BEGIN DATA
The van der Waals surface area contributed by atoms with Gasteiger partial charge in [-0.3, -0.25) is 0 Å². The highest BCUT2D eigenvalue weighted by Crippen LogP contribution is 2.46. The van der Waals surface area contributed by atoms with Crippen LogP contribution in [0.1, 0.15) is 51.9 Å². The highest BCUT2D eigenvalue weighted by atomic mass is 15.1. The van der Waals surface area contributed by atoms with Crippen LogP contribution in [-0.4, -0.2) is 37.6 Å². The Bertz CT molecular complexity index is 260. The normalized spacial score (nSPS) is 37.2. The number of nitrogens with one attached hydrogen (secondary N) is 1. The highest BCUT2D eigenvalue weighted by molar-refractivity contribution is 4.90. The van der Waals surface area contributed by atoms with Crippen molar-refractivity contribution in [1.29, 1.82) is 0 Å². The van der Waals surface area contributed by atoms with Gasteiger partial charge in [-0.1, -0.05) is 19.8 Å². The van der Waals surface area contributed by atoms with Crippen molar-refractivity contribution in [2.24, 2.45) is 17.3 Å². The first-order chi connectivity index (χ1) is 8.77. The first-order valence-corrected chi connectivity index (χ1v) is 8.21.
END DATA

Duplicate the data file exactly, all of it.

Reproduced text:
The van der Waals surface area contributed by atoms with Gasteiger partial charge in [-0.3, -0.25) is 0 Å². The highest BCUT2D eigenvalue weighted by Crippen LogP contribution is 2.46. The van der Waals surface area contributed by atoms with Crippen LogP contribution in [0.1, 0.15) is 51.9 Å². The highest BCUT2D eigenvalue weighted by atomic mass is 15.1. The van der Waals surface area contributed by atoms with Crippen LogP contribution in [-0.4, -0.2) is 37.6 Å². The Bertz CT molecular complexity index is 260. The normalized spacial score (nSPS) is 37.2. The number of nitrogens with one attached hydrogen (secondary N) is 1. The highest BCUT2D eigenvalue weighted by molar-refractivity contribution is 4.90. The van der Waals surface area contributed by atoms with Crippen molar-refractivity contribution in [1.29, 1.82) is 0 Å². The van der Waals surface area contributed by atoms with Gasteiger partial charge in [-0.1, -0.05) is 19.8 Å². The van der Waals surface area contributed by atoms with Crippen molar-refractivity contribution in [2.24, 2.45) is 17.3 Å². The first-order chi connectivity index (χ1) is 8.77. The first-order valence-corrected chi connectivity index (χ1v) is 8.21.